Selma Jeanne Cohen, a long time and devoted member of the ASA, died on December 23, 2005 at the age of 85. Selma Jeanne gave prominence to the art of dance in the ASA. Her essay, “A Prolegomenon to an Aesthetics of Dance,” first published in the JAAC, is a classic. Written with effortless elegance, it is one of the most eloquent elucidations of the aesthetic dimensions of that elusive art, despite its brevity and the modesty of its title. This and other writing, along with her work as a dance historian and founder of dance history as a scholarly discipline, belie the critic Edwin Denby, with whose wail she ends that essay: “Critics have left us as reporters no accurate ballet history, as critics no workable theory of dance emphasis, of dance form, of dance meaning. Dance esthetics is in a pioneering stage.” Selma Jeanne fully disproved his mournful refrain.
Born in Chicago, Selma Jeanne Cohen attended the University of Chicago Laboratory School as an elementary and high school student As a child she had begun ballet lessons but quickly recognized that her talents did not lie in dancing. She nevertheless developed a consuming interest in that art and pursued the study of its history and performance. After receiving her Ph.D. in English from the University of Chicago in 1946, she began teaching English at UCLA. However, on moving to New York in 1953 her interests centered on dance and she began her career as a critic and scholar, writing for a time for the New York Times and the Saturday Review. She taught dance history at many colleges and universities, and wrote or edited a number of books, including The Modern Dance: Seven Statements of Belief (Wesleyan, 1966), Doris Humphrey: An Artist First (Wesleyan, 1972), Dance as a Theater Art (Dodd, Mead, 1974), a history of dance, and Next Week, Swan Lake (Wesleyan, 1982), on the aesthetics of dance.
Selma Jeanne promoted dance scholarship through many projects. She was a founder and later editor of the magazine, Dance Pespectives and established the Dance Perspectives Foundation, which promoted dance scholarship and publication. Editing the International Encyclopedia of Dance was her last major project and is perhaps her most enduring scholarly accomplishment. The vicissitudes of soliciting contributions, editing, and publishing this six-volume work preoccupied her for many years. To assist in locating contributors and sources, she studied Russian seriously and traveled to Russia and other distant homes of the dance art. The difficulties of preparing this encyclopedia seemed endless, but her will to complete it overcame every obstacle and it was finally published by Oxford University Press in 1998.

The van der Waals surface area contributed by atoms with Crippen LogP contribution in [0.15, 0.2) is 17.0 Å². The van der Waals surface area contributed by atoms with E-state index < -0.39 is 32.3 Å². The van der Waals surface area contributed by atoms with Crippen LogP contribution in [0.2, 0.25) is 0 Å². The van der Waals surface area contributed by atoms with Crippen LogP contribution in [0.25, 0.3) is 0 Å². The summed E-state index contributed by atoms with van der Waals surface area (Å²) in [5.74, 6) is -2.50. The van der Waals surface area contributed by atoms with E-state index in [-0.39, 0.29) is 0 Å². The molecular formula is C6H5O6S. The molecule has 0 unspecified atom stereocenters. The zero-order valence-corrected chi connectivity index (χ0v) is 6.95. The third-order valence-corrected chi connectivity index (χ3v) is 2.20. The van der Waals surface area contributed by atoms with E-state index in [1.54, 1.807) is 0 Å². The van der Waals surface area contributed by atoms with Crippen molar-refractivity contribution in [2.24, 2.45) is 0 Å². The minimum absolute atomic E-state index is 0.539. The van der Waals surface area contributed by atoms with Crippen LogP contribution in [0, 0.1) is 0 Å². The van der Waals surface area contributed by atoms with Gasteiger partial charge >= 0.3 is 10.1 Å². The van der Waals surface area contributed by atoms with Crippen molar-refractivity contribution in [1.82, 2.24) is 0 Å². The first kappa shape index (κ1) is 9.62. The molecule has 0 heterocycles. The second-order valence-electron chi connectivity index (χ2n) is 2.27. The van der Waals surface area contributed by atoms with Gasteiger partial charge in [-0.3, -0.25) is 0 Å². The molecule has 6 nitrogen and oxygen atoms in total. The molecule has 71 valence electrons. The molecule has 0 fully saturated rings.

Despite increasing disability from arthritis that made walking painful and slow, Selma Jeanne swam regularly at the “Y” and was a loyal presence at ASA meetings, persisting with good cheer in walking from one session to another and participating in all the activities. She made many important contributions to the Society, among them serving as the second editor of the ASA Newsletter and as program chair of an annual meeting in the 80s. She made sure that dance was not overlooked at our meetings, and for many years we could count on stimulating panels. A session on dance honored her at the meeting at Indiana University several years ago. She also regularly entertained ASA members in her New York apartment.
Selma Jeanne was deceptively charming, not that there was anything deceptive about her charm but one might fail to recognize that behind her gentle manner a formidable and purposive mind was at work. At the same time, her graciousness was matched by the grace of her writing, and in here, too, lay substance and strength.
Amazingly, her love and appreciation of dance were undiminished in spite of the cognitive handicaps she suffered during the last few years from Alzheimer’s disease. She may not have been able to recognize an old friend but she surely appreciated fine balletic execution. We shall miss her presence as a scholar, as a colleague, and as a friend.